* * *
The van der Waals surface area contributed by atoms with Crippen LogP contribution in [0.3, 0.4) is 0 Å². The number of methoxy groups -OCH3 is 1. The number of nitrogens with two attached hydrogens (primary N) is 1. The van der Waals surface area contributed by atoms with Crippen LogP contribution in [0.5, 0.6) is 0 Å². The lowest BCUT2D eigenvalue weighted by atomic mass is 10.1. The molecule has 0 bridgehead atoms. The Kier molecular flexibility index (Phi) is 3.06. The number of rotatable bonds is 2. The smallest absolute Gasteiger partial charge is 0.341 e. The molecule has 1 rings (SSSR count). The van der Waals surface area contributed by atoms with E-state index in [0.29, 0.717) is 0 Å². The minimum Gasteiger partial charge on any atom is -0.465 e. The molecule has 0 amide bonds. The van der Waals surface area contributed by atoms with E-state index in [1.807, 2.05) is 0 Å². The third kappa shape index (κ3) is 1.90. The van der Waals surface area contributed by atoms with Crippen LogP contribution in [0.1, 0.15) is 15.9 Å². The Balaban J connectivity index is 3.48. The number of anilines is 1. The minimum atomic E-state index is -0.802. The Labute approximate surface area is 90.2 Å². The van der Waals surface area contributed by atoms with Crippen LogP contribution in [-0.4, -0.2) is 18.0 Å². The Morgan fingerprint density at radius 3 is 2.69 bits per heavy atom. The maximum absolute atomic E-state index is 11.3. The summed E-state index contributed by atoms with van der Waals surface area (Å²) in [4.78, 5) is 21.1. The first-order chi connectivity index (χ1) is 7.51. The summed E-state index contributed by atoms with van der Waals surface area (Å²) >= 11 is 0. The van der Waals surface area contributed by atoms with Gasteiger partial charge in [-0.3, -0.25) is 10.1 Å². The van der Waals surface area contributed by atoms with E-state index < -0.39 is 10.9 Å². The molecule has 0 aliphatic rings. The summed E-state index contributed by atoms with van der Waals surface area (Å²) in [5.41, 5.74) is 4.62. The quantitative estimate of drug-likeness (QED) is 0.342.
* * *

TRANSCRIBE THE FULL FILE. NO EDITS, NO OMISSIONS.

The van der Waals surface area contributed by atoms with Crippen LogP contribution in [0.3, 0.4) is 0 Å². The number of methoxy groups -OCH3 is 1. The number of nitrogens with two attached hydrogens (primary N) is 1. The van der Waals surface area contributed by atoms with Crippen LogP contribution in [0.5, 0.6) is 0 Å². The lowest BCUT2D eigenvalue weighted by atomic mass is 10.1. The molecule has 0 bridgehead atoms. The Kier molecular flexibility index (Phi) is 3.06. The number of rotatable bonds is 2. The smallest absolute Gasteiger partial charge is 0.341 e. The molecule has 1 rings (SSSR count). The van der Waals surface area contributed by atoms with E-state index in [0.29, 0.717) is 0 Å². The minimum Gasteiger partial charge on any atom is -0.465 e. The molecule has 0 amide bonds. The van der Waals surface area contributed by atoms with E-state index in [1.807, 2.05) is 0 Å². The third kappa shape index (κ3) is 1.90. The van der Waals surface area contributed by atoms with Crippen LogP contribution in [0.1, 0.15) is 15.9 Å². The Balaban J connectivity index is 3.48. The number of anilines is 1. The minimum atomic E-state index is -0.802. The Labute approximate surface area is 90.2 Å². The van der Waals surface area contributed by atoms with Crippen LogP contribution in [-0.4, -0.2) is 18.0 Å². The Morgan fingerprint density at radius 3 is 2.69 bits per heavy atom. The maximum absolute atomic E-state index is 11.3. The summed E-state index contributed by atoms with van der Waals surface area (Å²) in [4.78, 5) is 21.1. The first-order chi connectivity index (χ1) is 7.51. The summed E-state index contributed by atoms with van der Waals surface area (Å²) >= 11 is 0. The van der Waals surface area contributed by atoms with Gasteiger partial charge in [-0.3, -0.25) is 10.1 Å². The van der Waals surface area contributed by atoms with E-state index < -0.39 is 10.9 Å². The molecule has 0 aliphatic rings. The summed E-state index contributed by atoms with van der Waals surface area (Å²) in [5.41, 5.74) is 4.62. The quantitative estimate of drug-likeness (QED) is 0.342.